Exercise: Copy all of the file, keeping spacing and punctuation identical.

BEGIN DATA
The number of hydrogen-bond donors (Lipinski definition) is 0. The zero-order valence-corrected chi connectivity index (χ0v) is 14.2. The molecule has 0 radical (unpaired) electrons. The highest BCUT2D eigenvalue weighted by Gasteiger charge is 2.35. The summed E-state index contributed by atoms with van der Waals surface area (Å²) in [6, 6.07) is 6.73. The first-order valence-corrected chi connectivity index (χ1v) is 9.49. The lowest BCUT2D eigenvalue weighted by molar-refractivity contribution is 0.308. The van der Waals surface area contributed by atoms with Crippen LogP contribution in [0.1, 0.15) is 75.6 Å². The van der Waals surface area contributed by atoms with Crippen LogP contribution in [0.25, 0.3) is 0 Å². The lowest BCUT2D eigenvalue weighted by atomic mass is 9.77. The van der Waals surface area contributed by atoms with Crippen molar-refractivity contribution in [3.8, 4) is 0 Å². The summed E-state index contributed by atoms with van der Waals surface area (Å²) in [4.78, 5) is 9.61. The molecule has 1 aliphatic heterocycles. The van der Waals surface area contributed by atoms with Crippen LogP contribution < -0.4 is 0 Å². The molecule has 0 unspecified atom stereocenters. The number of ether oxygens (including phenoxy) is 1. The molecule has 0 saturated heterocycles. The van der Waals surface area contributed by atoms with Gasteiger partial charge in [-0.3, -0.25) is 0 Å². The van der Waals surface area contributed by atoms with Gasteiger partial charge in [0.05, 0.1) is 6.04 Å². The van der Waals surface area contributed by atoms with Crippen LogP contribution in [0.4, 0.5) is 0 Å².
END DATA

The number of hydrogen-bond donors (Lipinski definition) is 0. The zero-order valence-corrected chi connectivity index (χ0v) is 14.2. The molecule has 0 radical (unpaired) electrons. The highest BCUT2D eigenvalue weighted by Gasteiger charge is 2.35. The summed E-state index contributed by atoms with van der Waals surface area (Å²) in [6, 6.07) is 6.73. The first-order valence-corrected chi connectivity index (χ1v) is 9.49. The lowest BCUT2D eigenvalue weighted by molar-refractivity contribution is 0.308. The van der Waals surface area contributed by atoms with Crippen LogP contribution in [0.1, 0.15) is 75.6 Å². The van der Waals surface area contributed by atoms with Crippen LogP contribution in [0.25, 0.3) is 0 Å². The lowest BCUT2D eigenvalue weighted by atomic mass is 9.77. The van der Waals surface area contributed by atoms with Crippen molar-refractivity contribution in [3.8, 4) is 0 Å². The summed E-state index contributed by atoms with van der Waals surface area (Å²) in [4.78, 5) is 9.61. The molecule has 1 aliphatic heterocycles. The van der Waals surface area contributed by atoms with Crippen LogP contribution < -0.4 is 0 Å². The molecule has 0 unspecified atom stereocenters. The number of ether oxygens (including phenoxy) is 1. The molecule has 0 saturated heterocycles. The van der Waals surface area contributed by atoms with Gasteiger partial charge in [-0.3, -0.25) is 0 Å². The van der Waals surface area contributed by atoms with Gasteiger partial charge in [0.05, 0.1) is 6.04 Å². The van der Waals surface area contributed by atoms with Crippen LogP contribution in [0.4, 0.5) is 0 Å².